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Psychotropic drugs

Dutch tapering kits website investigated by Dutch Health Care Inspectorate

The Netherlands-based website is under investigation by the Dutch Health Care Inspectorate just weeks after being launched.

Dutch Health Care Inspectorate building, Utrecht, the Netherlands

Source: Dutch Health Care Inspectorate

The Dutch Health Care Inspectorate has confirmed that it is in contact with the Medicines and Healthcare products Regulatory Agency, which has raised its own concerns about the Dutch tapering kits website

Public health inspectors are investigating the recently launched English-language version of a Netherlands-based website selling tapering kits to patients, which help to wean them off antidepressants and other psychiatric drugs.

The Dutch Health Care Inspectorate — the government agency responsible for the safety of its public health system — confirmed that it is looking at whether the website is legal and whether it complies with the statutory requirements of its medicines supply chain.

The Inspectorate has also confirmed that it is in contact with the UK’s medicines healthcare watchdog — the Medicines and Healthcare products Regulatory Agency (MHRA) — which has raised its own concerns about the site.

Details of the investigation came to light just weeks after the website was launched in July 2017.

The site is an English-language version of an established Dutch site that has been developed in collaboration with Paul Harder, a pharmacist from the Regenboog Apotheek, the Cinderella Therapeutics Foundation and the user research centre at the department of psychiatry and psychology at Maastricht University, all of which are based in the Netherlands.

The MHRA has expressed concern about the English-language version but has no statutory jurisdiction over it because it is hosted in the Netherlands.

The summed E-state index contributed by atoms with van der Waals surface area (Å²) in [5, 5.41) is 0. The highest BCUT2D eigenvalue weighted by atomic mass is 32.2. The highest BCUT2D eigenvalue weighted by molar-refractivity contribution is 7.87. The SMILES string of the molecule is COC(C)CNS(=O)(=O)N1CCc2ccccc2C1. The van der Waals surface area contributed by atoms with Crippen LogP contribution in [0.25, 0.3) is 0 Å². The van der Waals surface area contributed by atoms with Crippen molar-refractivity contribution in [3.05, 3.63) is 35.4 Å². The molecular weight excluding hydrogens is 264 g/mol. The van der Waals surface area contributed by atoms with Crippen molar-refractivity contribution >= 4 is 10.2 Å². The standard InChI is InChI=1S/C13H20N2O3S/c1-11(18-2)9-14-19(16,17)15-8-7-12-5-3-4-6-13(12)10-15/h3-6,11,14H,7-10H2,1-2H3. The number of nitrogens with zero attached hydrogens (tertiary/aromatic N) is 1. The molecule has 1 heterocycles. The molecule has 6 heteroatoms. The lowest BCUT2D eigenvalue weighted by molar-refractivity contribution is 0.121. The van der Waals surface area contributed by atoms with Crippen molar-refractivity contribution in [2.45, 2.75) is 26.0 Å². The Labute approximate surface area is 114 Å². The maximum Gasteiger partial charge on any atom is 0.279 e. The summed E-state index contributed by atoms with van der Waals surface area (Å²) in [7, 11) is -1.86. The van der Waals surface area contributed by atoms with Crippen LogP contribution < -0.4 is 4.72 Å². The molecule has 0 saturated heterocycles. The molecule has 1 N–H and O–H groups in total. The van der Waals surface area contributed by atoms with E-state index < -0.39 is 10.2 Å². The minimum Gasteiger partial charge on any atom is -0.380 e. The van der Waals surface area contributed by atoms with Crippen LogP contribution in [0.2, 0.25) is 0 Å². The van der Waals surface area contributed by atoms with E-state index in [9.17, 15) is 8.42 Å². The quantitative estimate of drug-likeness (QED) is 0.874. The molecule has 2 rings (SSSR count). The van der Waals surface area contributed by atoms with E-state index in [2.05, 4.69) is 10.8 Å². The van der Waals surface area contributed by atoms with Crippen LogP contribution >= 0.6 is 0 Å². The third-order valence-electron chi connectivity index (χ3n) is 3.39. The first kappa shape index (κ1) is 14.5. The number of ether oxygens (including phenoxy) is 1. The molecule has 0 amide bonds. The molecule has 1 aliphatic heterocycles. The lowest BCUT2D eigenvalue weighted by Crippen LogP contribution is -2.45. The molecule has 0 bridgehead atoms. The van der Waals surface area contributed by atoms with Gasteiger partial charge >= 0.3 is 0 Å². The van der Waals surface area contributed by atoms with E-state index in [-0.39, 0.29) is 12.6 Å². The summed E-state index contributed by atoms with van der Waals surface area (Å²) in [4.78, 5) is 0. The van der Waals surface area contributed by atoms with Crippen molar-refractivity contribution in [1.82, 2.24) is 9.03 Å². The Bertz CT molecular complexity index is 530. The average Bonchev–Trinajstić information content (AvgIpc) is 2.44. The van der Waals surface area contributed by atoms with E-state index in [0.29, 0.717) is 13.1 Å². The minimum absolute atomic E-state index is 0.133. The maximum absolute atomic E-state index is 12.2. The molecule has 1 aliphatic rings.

The MHRA is worried that UK patients might be able to use the site to buy a kit made up of prescription-only medicines from the website, going outside the usual UK drug supply chain. The MHRA said that the strips could be purchased without the need for a UK prescription.

Those behind the site, however, have argued that patients have to fill in an order form signed by their GP with their professional registration details, which then acts as a prescription.

Soon after its launch, the academic involved in the site — Peter Groot, from the University of Maastricht — revealed that the site had already received “questions and requests” from the UK, Romania, Denmark, Australia and the United States.

He said the response illustrated that the website was helping to address an unmet patient need.

“All things considered, these first reactions are encouraging for us,” he told The Pharmaceutical Journal last month. “They confirm what we have always thought: that we have been able to develop a solution to an important worldwide problem that people have long been searching for.”

Citation: The Pharmaceutical Journal DOI: 10.1211/PJ.2017.20203376

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  • Dutch Health Care Inspectorate building, Utrecht, the Netherlands

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